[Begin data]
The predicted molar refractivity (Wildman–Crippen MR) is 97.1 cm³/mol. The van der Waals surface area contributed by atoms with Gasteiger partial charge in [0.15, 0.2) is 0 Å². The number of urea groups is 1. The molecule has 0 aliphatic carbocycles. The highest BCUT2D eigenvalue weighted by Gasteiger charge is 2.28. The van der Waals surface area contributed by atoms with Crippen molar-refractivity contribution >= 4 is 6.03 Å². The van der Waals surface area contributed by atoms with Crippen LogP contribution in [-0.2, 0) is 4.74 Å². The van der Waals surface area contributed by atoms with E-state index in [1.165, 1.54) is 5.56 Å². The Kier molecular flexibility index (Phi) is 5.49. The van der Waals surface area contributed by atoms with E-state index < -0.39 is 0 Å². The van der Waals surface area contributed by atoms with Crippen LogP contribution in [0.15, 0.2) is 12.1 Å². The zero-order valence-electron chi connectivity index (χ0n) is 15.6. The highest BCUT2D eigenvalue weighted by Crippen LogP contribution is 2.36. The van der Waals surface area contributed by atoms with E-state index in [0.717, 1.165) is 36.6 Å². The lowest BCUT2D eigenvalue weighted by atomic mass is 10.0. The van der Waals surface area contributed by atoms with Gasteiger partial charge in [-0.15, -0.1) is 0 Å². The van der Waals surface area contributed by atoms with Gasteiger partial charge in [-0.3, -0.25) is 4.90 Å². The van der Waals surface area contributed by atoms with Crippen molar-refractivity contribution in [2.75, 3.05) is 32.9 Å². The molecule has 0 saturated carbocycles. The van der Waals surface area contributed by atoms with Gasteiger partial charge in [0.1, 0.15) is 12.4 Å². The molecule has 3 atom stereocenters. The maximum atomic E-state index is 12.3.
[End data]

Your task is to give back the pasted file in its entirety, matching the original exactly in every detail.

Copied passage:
The predicted molar refractivity (Wildman–Crippen MR) is 97.1 cm³/mol. The van der Waals surface area contributed by atoms with Gasteiger partial charge in [0.15, 0.2) is 0 Å². The number of urea groups is 1. The molecule has 0 aliphatic carbocycles. The highest BCUT2D eigenvalue weighted by Gasteiger charge is 2.28. The van der Waals surface area contributed by atoms with Crippen molar-refractivity contribution >= 4 is 6.03 Å². The van der Waals surface area contributed by atoms with Crippen LogP contribution in [-0.2, 0) is 4.74 Å². The van der Waals surface area contributed by atoms with E-state index in [1.165, 1.54) is 5.56 Å². The Kier molecular flexibility index (Phi) is 5.49. The van der Waals surface area contributed by atoms with E-state index < -0.39 is 0 Å². The van der Waals surface area contributed by atoms with Crippen LogP contribution in [0.15, 0.2) is 12.1 Å². The zero-order valence-electron chi connectivity index (χ0n) is 15.6. The highest BCUT2D eigenvalue weighted by Crippen LogP contribution is 2.36. The van der Waals surface area contributed by atoms with E-state index in [0.717, 1.165) is 36.6 Å². The lowest BCUT2D eigenvalue weighted by atomic mass is 10.0. The van der Waals surface area contributed by atoms with Gasteiger partial charge in [-0.15, -0.1) is 0 Å². The van der Waals surface area contributed by atoms with Gasteiger partial charge in [-0.3, -0.25) is 4.90 Å². The van der Waals surface area contributed by atoms with Crippen molar-refractivity contribution in [2.75, 3.05) is 32.9 Å². The molecule has 0 saturated carbocycles. The van der Waals surface area contributed by atoms with Gasteiger partial charge in [0.1, 0.15) is 12.4 Å². The molecule has 3 atom stereocenters. The maximum atomic E-state index is 12.3.